Join the Mapathon to support earthquake response activities and relief efforts in Turkey and Syria and make a difference!
A magnitude-7.8 earthquake hit south-eastern Turkey and parts of Syria in the early hours of the morning of 6 February, causing widespread devastation, with an estimated 20,000 fatalities and many more injured.
Up-to-date maps are important for the success of many humanitarian initiatives around the world in responding to disasters. A Mapathon is a great opportunity for volunteers to digitally connect and create urgently needed data for communities around the world so that local and international decision-makers can use these maps and data to better respond to crises affecting these areas.
You can be part of these critical response and recovery efforts by joining the Mapathon this Friday organized by Syslab’s GeoHub project together with the Human RightS Initiative (HRSI).
No prior mapping experience is necessary to participate, but you will need to have access to a computer (tablets/phones will not work)!
During the event, you will receive a brief training on how to work with the Humanitarian OpenStreetMap Team (HOT) platform and then take part in a practical mapping session to contribute to the relief efforts in Turkey and Syria.
Your contribution can really help, we hope to see you there.
Interested in participating? Sign up through this registration form and the event details will be shared with you.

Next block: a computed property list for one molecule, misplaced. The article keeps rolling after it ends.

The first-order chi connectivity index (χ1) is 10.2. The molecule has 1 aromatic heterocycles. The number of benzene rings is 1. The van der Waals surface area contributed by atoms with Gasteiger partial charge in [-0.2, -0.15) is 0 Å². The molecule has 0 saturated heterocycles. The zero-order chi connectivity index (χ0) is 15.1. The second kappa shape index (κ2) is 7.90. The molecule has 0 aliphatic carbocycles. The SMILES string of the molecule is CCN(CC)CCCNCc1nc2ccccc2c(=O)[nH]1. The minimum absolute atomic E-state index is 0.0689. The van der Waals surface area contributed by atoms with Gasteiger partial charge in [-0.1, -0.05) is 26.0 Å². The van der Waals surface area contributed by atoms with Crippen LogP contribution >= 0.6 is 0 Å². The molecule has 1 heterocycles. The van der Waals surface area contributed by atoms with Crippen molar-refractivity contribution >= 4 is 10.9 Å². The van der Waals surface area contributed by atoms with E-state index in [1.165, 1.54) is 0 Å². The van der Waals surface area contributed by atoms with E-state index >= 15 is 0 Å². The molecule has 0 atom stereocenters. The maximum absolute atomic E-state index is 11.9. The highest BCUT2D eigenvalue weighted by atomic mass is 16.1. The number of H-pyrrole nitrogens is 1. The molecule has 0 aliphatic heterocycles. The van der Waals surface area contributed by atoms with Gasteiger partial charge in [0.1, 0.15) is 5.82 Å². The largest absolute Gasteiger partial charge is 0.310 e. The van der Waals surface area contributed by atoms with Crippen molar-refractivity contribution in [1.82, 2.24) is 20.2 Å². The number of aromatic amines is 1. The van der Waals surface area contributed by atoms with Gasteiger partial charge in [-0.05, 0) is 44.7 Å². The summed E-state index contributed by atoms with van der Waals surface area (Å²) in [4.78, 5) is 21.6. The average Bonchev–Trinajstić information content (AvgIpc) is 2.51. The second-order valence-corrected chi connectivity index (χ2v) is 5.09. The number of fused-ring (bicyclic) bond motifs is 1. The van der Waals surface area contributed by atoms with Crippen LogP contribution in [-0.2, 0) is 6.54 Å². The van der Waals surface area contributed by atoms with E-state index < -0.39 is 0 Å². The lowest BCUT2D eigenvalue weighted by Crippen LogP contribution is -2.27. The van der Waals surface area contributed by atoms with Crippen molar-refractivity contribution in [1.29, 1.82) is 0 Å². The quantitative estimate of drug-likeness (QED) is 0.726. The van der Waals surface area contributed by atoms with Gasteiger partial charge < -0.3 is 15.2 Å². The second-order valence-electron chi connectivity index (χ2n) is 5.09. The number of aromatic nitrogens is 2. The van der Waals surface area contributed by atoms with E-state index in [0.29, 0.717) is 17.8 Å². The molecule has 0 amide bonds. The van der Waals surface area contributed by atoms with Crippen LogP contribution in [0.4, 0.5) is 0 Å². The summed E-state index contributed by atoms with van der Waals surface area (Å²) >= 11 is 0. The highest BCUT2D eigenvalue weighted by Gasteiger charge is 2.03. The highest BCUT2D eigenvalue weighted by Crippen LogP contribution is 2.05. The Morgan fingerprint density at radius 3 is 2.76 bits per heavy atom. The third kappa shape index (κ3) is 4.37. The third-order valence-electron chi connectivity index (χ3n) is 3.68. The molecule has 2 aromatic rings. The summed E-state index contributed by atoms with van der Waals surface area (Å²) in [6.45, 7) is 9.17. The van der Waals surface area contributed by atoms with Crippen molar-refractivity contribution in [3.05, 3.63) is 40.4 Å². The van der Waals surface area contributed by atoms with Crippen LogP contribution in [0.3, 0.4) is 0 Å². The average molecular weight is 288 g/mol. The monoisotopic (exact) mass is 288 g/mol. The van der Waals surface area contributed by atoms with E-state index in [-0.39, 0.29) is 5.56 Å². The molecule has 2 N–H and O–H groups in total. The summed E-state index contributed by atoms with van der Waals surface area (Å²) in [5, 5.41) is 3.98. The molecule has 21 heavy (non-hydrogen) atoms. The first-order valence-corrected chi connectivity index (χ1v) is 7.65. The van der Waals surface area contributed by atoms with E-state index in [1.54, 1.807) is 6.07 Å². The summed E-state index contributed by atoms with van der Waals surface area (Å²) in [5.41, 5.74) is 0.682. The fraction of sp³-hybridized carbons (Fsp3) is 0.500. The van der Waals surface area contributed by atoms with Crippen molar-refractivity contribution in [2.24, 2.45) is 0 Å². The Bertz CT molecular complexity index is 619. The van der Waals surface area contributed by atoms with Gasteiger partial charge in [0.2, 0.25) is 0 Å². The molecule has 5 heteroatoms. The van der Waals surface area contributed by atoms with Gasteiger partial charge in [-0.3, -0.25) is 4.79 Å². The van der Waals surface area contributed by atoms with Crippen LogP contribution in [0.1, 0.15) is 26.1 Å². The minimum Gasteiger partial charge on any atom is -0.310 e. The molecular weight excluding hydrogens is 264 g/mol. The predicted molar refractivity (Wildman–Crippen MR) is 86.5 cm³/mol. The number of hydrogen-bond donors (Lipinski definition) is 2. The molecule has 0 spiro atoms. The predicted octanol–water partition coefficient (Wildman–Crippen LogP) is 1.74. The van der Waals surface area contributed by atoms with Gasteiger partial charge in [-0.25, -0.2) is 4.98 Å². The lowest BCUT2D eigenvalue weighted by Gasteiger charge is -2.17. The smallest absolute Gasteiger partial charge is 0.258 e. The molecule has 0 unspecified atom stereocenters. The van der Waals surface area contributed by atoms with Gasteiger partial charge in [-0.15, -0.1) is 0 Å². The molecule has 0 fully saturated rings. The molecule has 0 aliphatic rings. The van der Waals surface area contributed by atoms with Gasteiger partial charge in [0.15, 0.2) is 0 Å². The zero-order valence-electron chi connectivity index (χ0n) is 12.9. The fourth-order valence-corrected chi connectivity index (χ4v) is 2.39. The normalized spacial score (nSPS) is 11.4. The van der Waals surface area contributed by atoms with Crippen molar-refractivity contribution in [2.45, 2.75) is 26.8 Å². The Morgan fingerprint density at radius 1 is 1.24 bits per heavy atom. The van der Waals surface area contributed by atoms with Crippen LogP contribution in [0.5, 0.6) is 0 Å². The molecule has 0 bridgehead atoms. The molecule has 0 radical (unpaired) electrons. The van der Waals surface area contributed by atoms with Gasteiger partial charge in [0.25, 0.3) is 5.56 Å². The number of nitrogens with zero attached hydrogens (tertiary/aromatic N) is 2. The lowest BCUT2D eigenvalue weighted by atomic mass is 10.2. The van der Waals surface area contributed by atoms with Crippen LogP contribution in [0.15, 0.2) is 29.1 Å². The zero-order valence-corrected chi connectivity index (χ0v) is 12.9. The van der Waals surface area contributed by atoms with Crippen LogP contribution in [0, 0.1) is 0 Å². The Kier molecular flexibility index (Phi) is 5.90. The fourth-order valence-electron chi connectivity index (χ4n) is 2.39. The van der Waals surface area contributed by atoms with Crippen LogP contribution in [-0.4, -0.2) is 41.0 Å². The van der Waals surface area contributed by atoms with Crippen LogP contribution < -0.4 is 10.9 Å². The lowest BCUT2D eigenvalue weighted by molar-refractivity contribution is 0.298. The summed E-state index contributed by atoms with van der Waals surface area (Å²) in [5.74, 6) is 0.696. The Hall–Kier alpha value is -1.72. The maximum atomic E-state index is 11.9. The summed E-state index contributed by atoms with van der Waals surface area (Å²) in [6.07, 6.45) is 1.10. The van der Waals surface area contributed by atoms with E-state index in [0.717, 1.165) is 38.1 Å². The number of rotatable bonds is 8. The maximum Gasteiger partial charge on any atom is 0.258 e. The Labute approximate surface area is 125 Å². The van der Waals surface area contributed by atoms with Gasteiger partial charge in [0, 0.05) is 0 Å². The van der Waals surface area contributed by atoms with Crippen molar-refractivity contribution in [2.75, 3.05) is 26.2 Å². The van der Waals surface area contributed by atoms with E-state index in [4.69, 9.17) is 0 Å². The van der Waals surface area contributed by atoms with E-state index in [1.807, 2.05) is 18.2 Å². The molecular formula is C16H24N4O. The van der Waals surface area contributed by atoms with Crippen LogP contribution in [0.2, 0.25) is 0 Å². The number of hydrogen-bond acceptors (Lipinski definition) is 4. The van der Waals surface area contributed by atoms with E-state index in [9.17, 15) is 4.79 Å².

Be a part of a global community of volunteers making an impact and supporting humanitarian efforts!
A Mapathon is a coordinated mapping event and a kind of editathon where the public is invited to make online map improvements in their local or international area to improve coverage and support disaster risk assessment and resource management activities. A Mapathon is a great opportunity for volunteers to digitally connect and map the most vulnerable or already affected places so that local and international Non-Governmental Organizations can use these maps and data to better respond to crises. Mapathons use an online site for storing map data, such as OpenStreetMap (OSM) or Google Maps. Through capacity-building workshops, mapathons create a community of global volunteers who want to make an impact and help national and international humanitarian works.